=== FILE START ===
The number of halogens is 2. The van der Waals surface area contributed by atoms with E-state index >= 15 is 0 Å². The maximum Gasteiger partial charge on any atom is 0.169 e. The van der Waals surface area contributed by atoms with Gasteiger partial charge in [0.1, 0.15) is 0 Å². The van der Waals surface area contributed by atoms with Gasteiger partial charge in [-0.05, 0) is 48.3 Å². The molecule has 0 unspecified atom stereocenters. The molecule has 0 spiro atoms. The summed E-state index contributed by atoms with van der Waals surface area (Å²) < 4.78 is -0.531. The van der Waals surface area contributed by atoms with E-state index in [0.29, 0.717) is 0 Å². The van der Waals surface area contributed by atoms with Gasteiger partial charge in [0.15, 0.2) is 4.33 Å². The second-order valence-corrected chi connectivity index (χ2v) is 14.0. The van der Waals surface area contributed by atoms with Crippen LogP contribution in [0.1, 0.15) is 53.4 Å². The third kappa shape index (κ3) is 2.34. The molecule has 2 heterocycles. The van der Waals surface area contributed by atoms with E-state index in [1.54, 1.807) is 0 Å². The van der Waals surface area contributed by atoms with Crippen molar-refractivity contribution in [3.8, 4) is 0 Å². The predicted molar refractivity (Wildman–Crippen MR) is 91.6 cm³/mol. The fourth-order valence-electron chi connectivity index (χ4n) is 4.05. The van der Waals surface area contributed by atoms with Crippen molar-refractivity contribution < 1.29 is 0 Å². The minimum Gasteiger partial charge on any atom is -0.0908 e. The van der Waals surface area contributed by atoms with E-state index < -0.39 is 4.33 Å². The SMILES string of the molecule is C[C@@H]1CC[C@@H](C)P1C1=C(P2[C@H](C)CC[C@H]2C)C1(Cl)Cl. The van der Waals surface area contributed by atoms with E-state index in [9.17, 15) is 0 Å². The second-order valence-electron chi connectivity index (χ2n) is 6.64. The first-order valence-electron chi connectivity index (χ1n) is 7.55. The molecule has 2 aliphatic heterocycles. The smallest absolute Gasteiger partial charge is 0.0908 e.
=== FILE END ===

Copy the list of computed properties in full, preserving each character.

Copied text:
The number of halogens is 2. The van der Waals surface area contributed by atoms with E-state index >= 15 is 0 Å². The maximum Gasteiger partial charge on any atom is 0.169 e. The van der Waals surface area contributed by atoms with Gasteiger partial charge in [0.1, 0.15) is 0 Å². The van der Waals surface area contributed by atoms with Gasteiger partial charge in [-0.05, 0) is 48.3 Å². The molecule has 0 unspecified atom stereocenters. The molecule has 0 spiro atoms. The summed E-state index contributed by atoms with van der Waals surface area (Å²) < 4.78 is -0.531. The van der Waals surface area contributed by atoms with E-state index in [0.29, 0.717) is 0 Å². The van der Waals surface area contributed by atoms with Gasteiger partial charge in [0.15, 0.2) is 4.33 Å². The second-order valence-corrected chi connectivity index (χ2v) is 14.0. The van der Waals surface area contributed by atoms with Crippen LogP contribution in [0.1, 0.15) is 53.4 Å². The third kappa shape index (κ3) is 2.34. The molecule has 2 heterocycles. The van der Waals surface area contributed by atoms with E-state index in [1.54, 1.807) is 0 Å². The van der Waals surface area contributed by atoms with Crippen molar-refractivity contribution in [3.8, 4) is 0 Å². The predicted molar refractivity (Wildman–Crippen MR) is 91.6 cm³/mol. The fourth-order valence-electron chi connectivity index (χ4n) is 4.05. The van der Waals surface area contributed by atoms with Crippen molar-refractivity contribution < 1.29 is 0 Å². The minimum Gasteiger partial charge on any atom is -0.0908 e. The van der Waals surface area contributed by atoms with E-state index < -0.39 is 4.33 Å². The SMILES string of the molecule is C[C@@H]1CC[C@@H](C)P1C1=C(P2[C@H](C)CC[C@H]2C)C1(Cl)Cl. The van der Waals surface area contributed by atoms with E-state index in [9.17, 15) is 0 Å². The second-order valence-electron chi connectivity index (χ2n) is 6.64. The first-order valence-electron chi connectivity index (χ1n) is 7.55. The molecule has 2 aliphatic heterocycles. The smallest absolute Gasteiger partial charge is 0.0908 e.